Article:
JpGU-AGU Joint Meeting 2017

Presentation information

[EE] Poster

S (Solid Earth Sciences) » S-SS Seismology

[S-SS04] [EE] Subduction zone dynamics from regular earthquakes through slow earthquakes to creep

Wed. May 24, 2017 5:15 PM - 6:30 PM Poster Hall (International Exhibition Hall HALL7)

[SSS04-P28] A stress-constrained geodetic inversion method for spatiotemporal slip of a slow slip event with earthquake swarm

Taku Tanaka1, *Hitoshi Hirose2,1 (1.Graduate School of Science, Kobe University, 2.Research Center for Urban Safety and Security, Kobe University)

Keywords:Delta-CFS, crustal deformation, GNSS, earthquake swarm, plate interface

Geodetic inversions have been performed by using GNSS data and/or tiltmeter data in order to estimate spatio-temporal fault slip distributions. They have been applied for slow slip events (SSEs), which are episodic fault slip lasting for days to years (e.g., Ozawa et al., 2001; Hirose et al., 2014). Although their slip distributions are important information in terms of inferring strain budget and frictional characteristics on a subduction plate interface, inhomogeneous station coverage generally yields spatially non-uniform slip resolution, and in a worse case, a slip distribution can not be recovered.
It is known that an SSE which accompanies an earthquake swarm around the SSE slip area, such as the Boso Peninsula SSEs (e.g., Hirose et al., 2014). Some researchers hypothesize that these earthquakes are triggered by a stress change caused by the accompanying SSE (e.g., Segall et al., 2006). Based on this assumption, it is possible that a conventional geodetic inversion which impose a constraint on the stress change that promotes earthquake activities may improve the resolution of the slip distribution.
Here we develop an inversion method based on the Network Inversion Filter technique (Segall and Matthews, 1997), incorporating a constraint on a positive change in Coulomb failure stress (Delta-CFS) at the accompanied earthquakes. In addition, we apply this new method to synthetic data in order to check the effectiveness of the method and the characteristics of the inverted slip distributions.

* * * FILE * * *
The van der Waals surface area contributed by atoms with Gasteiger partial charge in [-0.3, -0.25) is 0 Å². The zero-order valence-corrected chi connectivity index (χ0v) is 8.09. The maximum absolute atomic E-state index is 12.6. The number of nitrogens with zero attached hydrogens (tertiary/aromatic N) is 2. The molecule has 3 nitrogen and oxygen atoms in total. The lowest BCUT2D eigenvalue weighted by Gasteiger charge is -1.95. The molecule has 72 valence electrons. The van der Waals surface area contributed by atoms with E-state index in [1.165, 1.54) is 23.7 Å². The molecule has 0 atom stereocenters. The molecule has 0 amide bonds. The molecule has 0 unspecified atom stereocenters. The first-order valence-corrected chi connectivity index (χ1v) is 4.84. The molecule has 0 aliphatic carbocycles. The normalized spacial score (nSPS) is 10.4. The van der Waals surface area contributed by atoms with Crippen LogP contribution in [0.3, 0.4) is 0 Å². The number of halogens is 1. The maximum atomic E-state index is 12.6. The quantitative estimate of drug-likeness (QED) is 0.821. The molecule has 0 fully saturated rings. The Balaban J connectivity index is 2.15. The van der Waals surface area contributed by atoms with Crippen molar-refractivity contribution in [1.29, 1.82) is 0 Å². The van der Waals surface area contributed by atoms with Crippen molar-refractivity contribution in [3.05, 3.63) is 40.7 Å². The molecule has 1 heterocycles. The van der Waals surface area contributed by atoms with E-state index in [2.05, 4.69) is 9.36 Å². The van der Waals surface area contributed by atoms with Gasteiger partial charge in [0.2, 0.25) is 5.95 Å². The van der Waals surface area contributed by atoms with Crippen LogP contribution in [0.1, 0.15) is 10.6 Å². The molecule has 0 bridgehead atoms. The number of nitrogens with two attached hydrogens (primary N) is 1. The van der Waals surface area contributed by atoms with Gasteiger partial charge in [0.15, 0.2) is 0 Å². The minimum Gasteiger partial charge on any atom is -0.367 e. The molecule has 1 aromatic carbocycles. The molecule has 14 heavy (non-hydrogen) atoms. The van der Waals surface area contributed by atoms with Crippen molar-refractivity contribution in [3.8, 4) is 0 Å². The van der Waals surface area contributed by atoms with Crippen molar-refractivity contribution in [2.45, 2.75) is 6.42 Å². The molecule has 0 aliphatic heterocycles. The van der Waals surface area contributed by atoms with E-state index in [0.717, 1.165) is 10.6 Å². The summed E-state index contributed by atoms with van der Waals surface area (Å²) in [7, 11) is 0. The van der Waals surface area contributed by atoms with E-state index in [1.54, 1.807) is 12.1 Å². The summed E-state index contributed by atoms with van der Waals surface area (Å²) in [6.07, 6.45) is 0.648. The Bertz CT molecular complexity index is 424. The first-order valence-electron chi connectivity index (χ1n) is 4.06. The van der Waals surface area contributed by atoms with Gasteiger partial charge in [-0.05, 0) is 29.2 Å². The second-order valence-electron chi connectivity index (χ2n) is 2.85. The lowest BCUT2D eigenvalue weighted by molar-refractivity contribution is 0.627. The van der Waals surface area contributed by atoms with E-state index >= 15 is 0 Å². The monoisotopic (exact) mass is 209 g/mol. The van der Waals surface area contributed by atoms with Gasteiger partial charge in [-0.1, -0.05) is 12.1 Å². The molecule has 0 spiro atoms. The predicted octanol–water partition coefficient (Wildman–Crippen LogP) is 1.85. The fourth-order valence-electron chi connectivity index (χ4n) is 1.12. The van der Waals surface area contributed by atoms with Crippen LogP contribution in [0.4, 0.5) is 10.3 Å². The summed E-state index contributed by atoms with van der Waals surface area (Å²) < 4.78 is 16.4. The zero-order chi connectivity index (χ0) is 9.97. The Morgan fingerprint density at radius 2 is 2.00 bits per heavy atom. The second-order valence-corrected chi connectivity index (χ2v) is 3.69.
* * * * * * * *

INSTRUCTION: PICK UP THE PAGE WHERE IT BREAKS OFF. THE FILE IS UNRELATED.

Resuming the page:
We model a horizontal square fault with its area of 80 x 80 km2 at 15 km depth in a half-space. This fault is divided into 64 square subfaults with each dimension of 10 x 10 km2. We define the four subfaults at the center of the modeled fault as "slip patch" where slip lasts for five days and evolves to 50 cm. 49 GNSS stations are located on grid points on the surface with 20 km spacing. Theoretical surface displacement time-series at each GNSS station are calculated based on Okada's (1992) formulation. Pseudo observation data are generated by adding Gaussian noise with its standard deviation of 1 mm in horizontal components and 3 mm in vertical components, respectively, to the calculated displacements. These data are inverted with or without the Delta-CFS constraint, and both of the estimated slip distributions are compared. We test two GNSS station distributions: (a) all of the 49 stations are included; (b) reduced 28 stations which cover only a half area of the fault. The triggered earthquake hypocenters are located at the center of each subfault around the assumed slip patch where Delta-CFS is calculated. The same focal mechanism of these earthquakes is assumed as that of the SSE for the stress calculation.
In case (a), because the station coverage is sufficient to reproduce the given slip distribution, the difference between the inversion results with and without the Delta-CFS constraint is small. In case (b), where the observation condition is worse than (a), the inversion result with the Delta-CFS constraint has larger slip (closer to the assumed slip amount) on the slip patch and smaller smearing on the surrounding subfaults than that without the Delta-CFS constraint.
These show that there is a case in which the reproduction of a slip distribution is better with earthquake information than without it. That is, it is possible to improve the reproducibility of a slip distribution of an SSE with this new inversion method if an earthquake catalog for the accompanying earthquake activity can be used when insufficient geodetic data are available.